With the peak of hurricane season close at hand, there are signs that the tropical Atlantic may soon spring to life with the potential for direct impact on the coastal United States in the days ahead.
People along the U.S. Atlantic and Gulf of Mexico coasts, as well as the Caribbean, have enjoyed an extended period with no great concern for tropical activity during August.
However, things are likely to change, and that change may be rapid.
"There are signs now that wind shear may drop over a significant part of the Atlantic basin over the next couple of weeks," according to AccuWeather Senior Meteorologist Bernie Rayno.
Wind shear is the increase in wind speed with altitude and over geographical distance. Strong wind shear can prevent a tropical storm from forming or may cause a hurricane to weaken.
See images related to this story:
Summer weather across the US in 2018
Summer weather across the US in 2018
NEWPORT BEACH, CA - AUGUST 17: A man and his nephew enjoy the warm water at Salt Creek Beach in Dana Point on Friday, August 17, 2018. (Photo by Paul Bersebach/Orange County Register via Getty Images)
NEW YORK, NY - AUGUST 17: People cool themselves during a warm day at Central Park on August 17, 2018 in New York City. Severe thunderstorms and even an isolated tornado could strike New York City on Friday. (Photo by Eduardo Munoz Alvarez/Getty Images)
WEEHAWKEN, NJ - AUGUST 17: A man takes a look of the haze over the New York skyline and One World Trade Center on August 17, 2018 in Weehawken, New Jersey. Severe thunderstorms and even an isolated tornado could strike New York City on Friday. (Photo by Eduardo Munoz Alvarez/Getty Images
NEWPORT BEACH, CA - AUGUST 10: A surfer loses it on a wave in Newport Beach on Friday, August 10, 2018. A swell from Hurricane John will bring larger waves to south-facing beaches through the weekend. (Photo by Paul Bersebach/Orange County Register via Getty Images)
A man sunbathes on Venice Beach in Los Angeles, California on August 7, 2018. Temperatures climbed to near 100 degrees as a week-long heat wave continues in Southern California. (Photo by Ronen Tivony/NurPhoto via Getty Images)
WELLFLEET, MA - JUNE 21: Mark Wilke and his wife Sharon enjoy the first day of summer at White Crest Beach in Wellfleet, MA on June 21, 2018. (Photo by Craig F. Walker/The Boston Globe via Getty Images)
ARLINGTON, VA - JUNE 20: A pedestrian passes near the Netherlands Carillon as the Washington Monument and United States Capitol are seen at sunrise on Wednesday June 20, 2018 in Arlington, VA. The summer solstice is Thursday. (Photo by Matt McClain/The Washington Post via Getty Images)
Pedestrians watch sailboats and windsurfers on the Charles River on the summer solstice in Boston, Massachusetts, U.S., June 21, 2018. REUTERS/Brian Snyder
A women keeps in the shade of her umbrella as she tries to beat the heat at Cardiff State beach in Encinitas, California, U.S. July 6, 2018. REUTERS/Mike Blake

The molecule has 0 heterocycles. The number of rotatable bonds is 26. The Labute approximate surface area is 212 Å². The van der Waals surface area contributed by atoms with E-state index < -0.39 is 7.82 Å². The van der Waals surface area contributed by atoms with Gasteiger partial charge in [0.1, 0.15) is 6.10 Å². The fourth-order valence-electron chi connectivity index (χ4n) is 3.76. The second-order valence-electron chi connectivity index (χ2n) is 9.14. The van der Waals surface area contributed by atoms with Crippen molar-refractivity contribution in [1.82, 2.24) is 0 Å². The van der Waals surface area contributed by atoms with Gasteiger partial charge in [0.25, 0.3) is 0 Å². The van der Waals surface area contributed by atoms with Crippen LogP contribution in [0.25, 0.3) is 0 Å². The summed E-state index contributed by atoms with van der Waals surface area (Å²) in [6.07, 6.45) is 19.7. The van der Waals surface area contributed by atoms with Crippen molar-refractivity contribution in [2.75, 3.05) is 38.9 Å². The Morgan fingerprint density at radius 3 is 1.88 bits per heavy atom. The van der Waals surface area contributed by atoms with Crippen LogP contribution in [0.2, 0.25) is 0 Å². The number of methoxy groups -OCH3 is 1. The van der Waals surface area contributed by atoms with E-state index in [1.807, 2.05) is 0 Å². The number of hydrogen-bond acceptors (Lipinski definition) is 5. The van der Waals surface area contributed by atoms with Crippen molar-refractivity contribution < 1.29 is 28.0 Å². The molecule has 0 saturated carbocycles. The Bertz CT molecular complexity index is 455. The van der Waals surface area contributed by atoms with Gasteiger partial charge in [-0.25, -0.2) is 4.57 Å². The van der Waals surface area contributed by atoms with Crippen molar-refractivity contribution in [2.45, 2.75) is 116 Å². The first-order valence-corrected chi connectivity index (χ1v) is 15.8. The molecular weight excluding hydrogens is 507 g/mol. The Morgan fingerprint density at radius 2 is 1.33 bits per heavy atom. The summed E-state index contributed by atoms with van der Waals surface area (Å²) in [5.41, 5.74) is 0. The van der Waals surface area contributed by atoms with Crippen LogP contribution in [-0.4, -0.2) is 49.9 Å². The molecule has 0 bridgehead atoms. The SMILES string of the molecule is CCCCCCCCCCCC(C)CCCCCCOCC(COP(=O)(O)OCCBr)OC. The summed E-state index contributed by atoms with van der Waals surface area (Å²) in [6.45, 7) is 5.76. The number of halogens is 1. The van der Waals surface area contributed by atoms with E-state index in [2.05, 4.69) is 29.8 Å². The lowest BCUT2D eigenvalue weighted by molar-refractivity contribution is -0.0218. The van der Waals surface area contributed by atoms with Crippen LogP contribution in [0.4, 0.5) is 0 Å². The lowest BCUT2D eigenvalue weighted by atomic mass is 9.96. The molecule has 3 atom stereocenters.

A man cools off in fountain on the Rose Kennedy Greenway during a summer heat wave in Boston, Massachusetts, U.S., July 2, 2018. REUTERS/Brian Snyder
OLD ORCHARD BEACH, ME - JULY 4: Ryan Parsons, left, of Unity watches as his daughter, Lily, 10, rides the waves on her inflatable whale at Old Orchard Beach on a hot, beautiful Fourth of July. The Parson family was spending the day at the beach keeping cool and watching the fireworks. (Staff photo by Jill Brady/Portland Press Herald via Getty Images)
NEW JERSEY, USA - JUNE 30: People enjoy Manhattan skyline at the Hamilton Park during the hot weather in New Jersey, United States on June 30, 2018. (Photo by Atilgan Ozdil/Anadolu Agency/Getty Images)
NEW YORK, July 2, 2018 -- People cool themselves at a fountain at Washington Square Park in New York City, the United States, on July 2, 2018. The highest temperature reached 35 degrees Celsius in New York City on Monday as a result of a prolonged heat wave. (Xinhua/Wang Ying via Getty Images)
NEW YORK, USA - JULY 23: Rain clouds are seen over Lower Manhattan in New York, United States on July 23, 2018. (Photo by Atilgan Ozdil/Anadolu Agency/Getty Images)
NEW JERSEY, USA - JULY 27: People walk with their umbrellas during a rainy day at the Liberty State Park in New Jersey, United States on July 27, 2018. (Photo by Atlgan Ozdil/Anadolu Agency/Getty Images)
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"In the short term, there is an area just west of the coast of Africa, near Cabo Verde, that bears watching," according to AccuWeather Hurricane Expert Dan Kottlowski.
The Cabo Verde feature has the potential to become a powerful hurricane.
Steering winds may direct the Cabo Verde feature toward the middle of the Atlantic over the next week.
"During next week, one or more tropical systems may come about, and at least one may be rather close to the U.S.," Kottlowski said.
An area to watch is an area of disturbed weather currently moving through the Lesser Antilles in the Caribbean Sea.
"This feature bring the Lesser Antilles showers and gusty winds through Thursday," Kottlowski said. "Next the disturbance move is likely to move across the Bahamas and Straits of Florida during the Labor Day weekend."
As this system nears the Florida Peninsula late this weekend or ventures over the Gulf of Mexico next week, development may take place.
Another system could come about over the western Atlantic later next week as well.
"There is the potential for two or three tropical features spinning over the Atlantic by the second weekend in September," Kottlowski said.
While conditions have been quiet for many weeks along the coast of the U.S. and the Caribbean, people should now begin to pay attention to the tropics.
One or more tropical systems may affect outdoor activities or possibly have a more serious impact on lives and property.
AccuWeather will continue to provide updates on the tropical activity over the Atlantic and other basins in the coming days.